A few children may have been late for school on Friday morning as they waited for tugboat Molly MI to tow the disabled freighter across the Bart Starr Memorial Bridge (Walnut Street) in downtown Green Bay.
At sunrise on Friday, September 23, the ST Crapo was pulled from her hold with the help of tugs based in Green Bay, Washington and Texas.
With her rudder welded in place, the ST Crapo is guided out of the mouth of the Fox River and into the bay for her open water journey across the Great Lakes to be recycled at the Marine Recycling Corp. in Port Colborne, Ontario, at the northeast end of Lake Erie, near Niagara Falls. Pictures of Chuck Zentmeyer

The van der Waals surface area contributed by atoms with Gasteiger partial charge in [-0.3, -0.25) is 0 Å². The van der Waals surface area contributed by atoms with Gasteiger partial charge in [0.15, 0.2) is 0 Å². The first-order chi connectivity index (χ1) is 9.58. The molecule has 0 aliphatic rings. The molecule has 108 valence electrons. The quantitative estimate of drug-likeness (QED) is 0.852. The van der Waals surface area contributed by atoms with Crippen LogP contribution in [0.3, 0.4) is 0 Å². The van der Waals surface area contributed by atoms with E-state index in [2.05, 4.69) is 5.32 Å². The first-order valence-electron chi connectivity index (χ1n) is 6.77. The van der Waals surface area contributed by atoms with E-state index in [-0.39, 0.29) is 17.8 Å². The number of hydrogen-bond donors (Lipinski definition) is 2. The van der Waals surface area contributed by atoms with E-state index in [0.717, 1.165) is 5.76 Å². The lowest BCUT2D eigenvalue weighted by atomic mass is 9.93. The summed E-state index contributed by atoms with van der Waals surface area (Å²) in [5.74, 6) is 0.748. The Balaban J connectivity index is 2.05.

As Lafarge Holcim expands its shore storage facilities, the ST Crapo has been purchased by Marine Recycling Corp., which will recycle all of the ship’s metal.
For the past 25 years the ST Crapo has been berthed at the LaFargeHolcim Terminal on the Fox River and used as a cement storage vessel.
Launched nearly a century ago on July 7, 1927, as a self-unloading cement carrier, the ST Crapo primarily carried cement from Alpena, Michigan. In the mid-1990s, it was the last coal freighter on the Great Lakes. In 1995 her boilers were converted to oil-fired by Bay Shipbuilding in Sturgeon Bay. With the exception of a trip to Alpena in 2005, the 403ft vessel has not left the port of Green Bay.